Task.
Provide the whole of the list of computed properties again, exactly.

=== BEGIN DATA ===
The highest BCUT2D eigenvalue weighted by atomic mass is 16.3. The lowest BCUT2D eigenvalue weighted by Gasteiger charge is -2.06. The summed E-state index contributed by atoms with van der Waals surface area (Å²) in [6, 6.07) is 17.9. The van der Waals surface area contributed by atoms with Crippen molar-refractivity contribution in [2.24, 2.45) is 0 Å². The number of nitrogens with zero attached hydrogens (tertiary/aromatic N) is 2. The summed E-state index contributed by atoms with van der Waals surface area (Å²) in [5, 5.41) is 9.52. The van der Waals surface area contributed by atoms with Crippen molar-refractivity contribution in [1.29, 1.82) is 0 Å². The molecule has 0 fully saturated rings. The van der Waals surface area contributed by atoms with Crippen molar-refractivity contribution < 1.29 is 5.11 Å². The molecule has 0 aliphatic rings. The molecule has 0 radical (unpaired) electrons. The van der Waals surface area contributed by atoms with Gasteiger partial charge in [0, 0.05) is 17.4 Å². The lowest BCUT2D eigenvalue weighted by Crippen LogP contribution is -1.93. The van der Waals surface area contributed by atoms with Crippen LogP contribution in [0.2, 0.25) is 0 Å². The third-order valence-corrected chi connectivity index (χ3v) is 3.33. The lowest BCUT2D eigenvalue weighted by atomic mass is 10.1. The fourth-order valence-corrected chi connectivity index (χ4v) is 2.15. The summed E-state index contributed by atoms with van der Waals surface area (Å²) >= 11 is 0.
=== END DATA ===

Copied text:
The highest BCUT2D eigenvalue weighted by atomic mass is 16.3. The lowest BCUT2D eigenvalue weighted by Gasteiger charge is -2.06. The summed E-state index contributed by atoms with van der Waals surface area (Å²) in [6, 6.07) is 17.9. The van der Waals surface area contributed by atoms with Crippen molar-refractivity contribution in [2.24, 2.45) is 0 Å². The number of nitrogens with zero attached hydrogens (tertiary/aromatic N) is 2. The summed E-state index contributed by atoms with van der Waals surface area (Å²) in [5, 5.41) is 9.52. The van der Waals surface area contributed by atoms with Crippen molar-refractivity contribution in [1.29, 1.82) is 0 Å². The molecule has 0 fully saturated rings. The van der Waals surface area contributed by atoms with Crippen molar-refractivity contribution < 1.29 is 5.11 Å². The molecule has 0 aliphatic rings. The molecule has 0 radical (unpaired) electrons. The van der Waals surface area contributed by atoms with Gasteiger partial charge in [0, 0.05) is 17.4 Å². The lowest BCUT2D eigenvalue weighted by Crippen LogP contribution is -1.93. The van der Waals surface area contributed by atoms with Crippen LogP contribution in [0.2, 0.25) is 0 Å². The third-order valence-corrected chi connectivity index (χ3v) is 3.33. The lowest BCUT2D eigenvalue weighted by atomic mass is 10.1. The fourth-order valence-corrected chi connectivity index (χ4v) is 2.15. The summed E-state index contributed by atoms with van der Waals surface area (Å²) >= 11 is 0.